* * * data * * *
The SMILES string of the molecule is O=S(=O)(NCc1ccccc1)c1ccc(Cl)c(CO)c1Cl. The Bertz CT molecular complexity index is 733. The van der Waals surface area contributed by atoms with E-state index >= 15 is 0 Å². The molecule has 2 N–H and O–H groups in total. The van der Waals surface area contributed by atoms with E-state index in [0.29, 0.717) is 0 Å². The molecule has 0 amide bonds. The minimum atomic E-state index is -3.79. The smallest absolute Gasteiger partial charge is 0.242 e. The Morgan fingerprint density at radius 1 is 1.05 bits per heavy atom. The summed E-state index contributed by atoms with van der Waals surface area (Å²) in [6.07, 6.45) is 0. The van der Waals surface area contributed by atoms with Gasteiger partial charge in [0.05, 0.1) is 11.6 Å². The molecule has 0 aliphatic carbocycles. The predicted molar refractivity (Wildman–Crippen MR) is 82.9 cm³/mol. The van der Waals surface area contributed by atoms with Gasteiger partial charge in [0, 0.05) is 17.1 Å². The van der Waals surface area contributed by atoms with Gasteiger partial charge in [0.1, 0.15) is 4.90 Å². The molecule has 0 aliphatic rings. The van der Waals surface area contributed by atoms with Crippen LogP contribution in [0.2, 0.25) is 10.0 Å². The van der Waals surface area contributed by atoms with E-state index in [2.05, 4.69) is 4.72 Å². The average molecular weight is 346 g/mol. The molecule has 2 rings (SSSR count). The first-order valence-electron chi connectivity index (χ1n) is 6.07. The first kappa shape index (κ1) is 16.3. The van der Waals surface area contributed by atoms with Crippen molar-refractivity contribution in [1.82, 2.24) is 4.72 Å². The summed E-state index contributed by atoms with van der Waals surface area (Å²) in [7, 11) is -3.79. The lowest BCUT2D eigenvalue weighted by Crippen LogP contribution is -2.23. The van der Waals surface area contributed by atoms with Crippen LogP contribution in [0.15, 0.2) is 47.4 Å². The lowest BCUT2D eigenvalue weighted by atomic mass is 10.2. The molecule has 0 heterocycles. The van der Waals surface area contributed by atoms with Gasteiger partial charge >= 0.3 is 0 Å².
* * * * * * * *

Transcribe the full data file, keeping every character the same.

The SMILES string of the molecule is O=S(=O)(NCc1ccccc1)c1ccc(Cl)c(CO)c1Cl. The Bertz CT molecular complexity index is 733. The van der Waals surface area contributed by atoms with E-state index >= 15 is 0 Å². The molecule has 2 N–H and O–H groups in total. The van der Waals surface area contributed by atoms with E-state index in [0.29, 0.717) is 0 Å². The molecule has 0 amide bonds. The minimum atomic E-state index is -3.79. The smallest absolute Gasteiger partial charge is 0.242 e. The Morgan fingerprint density at radius 1 is 1.05 bits per heavy atom. The summed E-state index contributed by atoms with van der Waals surface area (Å²) in [6.07, 6.45) is 0. The van der Waals surface area contributed by atoms with Gasteiger partial charge in [0.05, 0.1) is 11.6 Å². The molecule has 0 aliphatic carbocycles. The predicted molar refractivity (Wildman–Crippen MR) is 82.9 cm³/mol. The van der Waals surface area contributed by atoms with Gasteiger partial charge in [0, 0.05) is 17.1 Å². The van der Waals surface area contributed by atoms with Gasteiger partial charge in [0.1, 0.15) is 4.90 Å². The molecule has 0 aliphatic rings. The van der Waals surface area contributed by atoms with Crippen LogP contribution in [0.2, 0.25) is 10.0 Å². The van der Waals surface area contributed by atoms with E-state index in [2.05, 4.69) is 4.72 Å². The average molecular weight is 346 g/mol. The molecule has 2 rings (SSSR count). The first-order valence-electron chi connectivity index (χ1n) is 6.07. The first kappa shape index (κ1) is 16.3. The van der Waals surface area contributed by atoms with Crippen molar-refractivity contribution in [1.82, 2.24) is 4.72 Å². The summed E-state index contributed by atoms with van der Waals surface area (Å²) in [7, 11) is -3.79. The lowest BCUT2D eigenvalue weighted by Crippen LogP contribution is -2.23. The van der Waals surface area contributed by atoms with Crippen LogP contribution in [0.15, 0.2) is 47.4 Å². The lowest BCUT2D eigenvalue weighted by atomic mass is 10.2. The molecule has 0 heterocycles. The van der Waals surface area contributed by atoms with Gasteiger partial charge >= 0.3 is 0 Å².